Sooner or later the question becomes “why don’t you own one.” You’ll need one for every room!

lda-tube
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Historic photo of awls by: Didier Descouens – Own work, CC BY-SA 3.0, https://commons.wikimedia.org/w/index.php?curid=10880610

Metalsmith: Kitchen Tools in the Studio

Metalsmith
(A typically occasional series by Christine Cox)

The sweeps drawer under my bench used to be a mess. I had tools mixed in with metal scrap, used sandpaper, leather pieces, broken saw blades, and lots and lots of metal shavings from sawing and filing. It was a major undertaking to clean it and a job I avoided. At a local store I found a metal mesh drawer organizer. Now my tools all have individual homes and all I do to clean up the drawer is to lift the organizer out, dump out the sweeps and put the organizer back in. The mesh organizer is a great holder for my most-used tools too.

Silverware holders are also wonderful for organizing tools in drawers. Mandrels, sanding sticks and other hand tools will stay in their assigned slots without beating up their neighbors.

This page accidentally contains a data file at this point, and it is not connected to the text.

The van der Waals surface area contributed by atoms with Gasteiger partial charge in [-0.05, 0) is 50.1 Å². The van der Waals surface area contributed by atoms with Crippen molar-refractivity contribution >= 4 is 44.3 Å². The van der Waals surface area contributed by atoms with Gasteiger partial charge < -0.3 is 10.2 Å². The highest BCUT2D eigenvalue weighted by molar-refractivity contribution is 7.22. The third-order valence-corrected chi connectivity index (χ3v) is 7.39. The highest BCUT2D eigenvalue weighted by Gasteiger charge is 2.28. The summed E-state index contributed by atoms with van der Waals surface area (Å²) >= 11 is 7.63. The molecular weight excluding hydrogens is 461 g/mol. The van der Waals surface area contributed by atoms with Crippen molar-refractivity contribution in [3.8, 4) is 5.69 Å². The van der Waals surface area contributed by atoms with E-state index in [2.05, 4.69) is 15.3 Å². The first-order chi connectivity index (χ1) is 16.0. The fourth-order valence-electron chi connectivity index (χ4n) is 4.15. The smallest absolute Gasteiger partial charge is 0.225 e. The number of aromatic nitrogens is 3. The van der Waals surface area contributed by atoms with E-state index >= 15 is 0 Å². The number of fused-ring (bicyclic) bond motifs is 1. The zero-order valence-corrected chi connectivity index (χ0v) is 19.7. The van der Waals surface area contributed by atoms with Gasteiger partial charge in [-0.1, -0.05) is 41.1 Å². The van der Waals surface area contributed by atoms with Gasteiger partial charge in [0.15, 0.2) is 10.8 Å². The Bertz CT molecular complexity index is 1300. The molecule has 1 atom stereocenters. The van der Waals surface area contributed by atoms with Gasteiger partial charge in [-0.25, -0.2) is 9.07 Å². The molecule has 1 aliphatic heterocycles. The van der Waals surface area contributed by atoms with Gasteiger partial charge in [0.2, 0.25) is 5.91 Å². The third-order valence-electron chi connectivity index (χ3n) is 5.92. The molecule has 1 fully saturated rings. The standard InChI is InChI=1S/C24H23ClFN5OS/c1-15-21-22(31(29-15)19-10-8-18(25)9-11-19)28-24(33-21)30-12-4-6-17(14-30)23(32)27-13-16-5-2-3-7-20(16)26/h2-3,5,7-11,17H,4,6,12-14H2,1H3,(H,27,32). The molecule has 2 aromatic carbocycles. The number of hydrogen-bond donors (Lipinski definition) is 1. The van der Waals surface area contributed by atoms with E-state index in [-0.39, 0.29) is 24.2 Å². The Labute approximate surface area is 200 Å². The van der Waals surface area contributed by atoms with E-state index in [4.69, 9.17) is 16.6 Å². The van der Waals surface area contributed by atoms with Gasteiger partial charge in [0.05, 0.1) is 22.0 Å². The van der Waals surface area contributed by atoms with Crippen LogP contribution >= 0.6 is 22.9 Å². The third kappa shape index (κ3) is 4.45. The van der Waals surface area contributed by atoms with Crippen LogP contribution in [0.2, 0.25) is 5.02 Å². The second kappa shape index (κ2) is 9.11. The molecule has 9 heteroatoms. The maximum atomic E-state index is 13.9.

Metalsmith: Triangles and Squares

Metalsmith: Triangles and Squares
(another installment in a typically occasional series by Christine Cox)

templateA fast way to accurately mark 3 or 4 corners on a piece of work is to use a drafter’s template. For example, let’s say you want to put 3 tiny feet on the bottom of a round box. It can be difficult to line up 3 points that look good. Simply lay a triangle template over the bottom of the box and then find the triangle that is closest in size to where you want the feet. Mark the 3 corners with a Sharpie marker and you’re done. If you want the feet in a perfect square instead, simply use whichever square template is the correct size.

2012-05-2in

Bookbinding, Metalsmithing and Stained Glass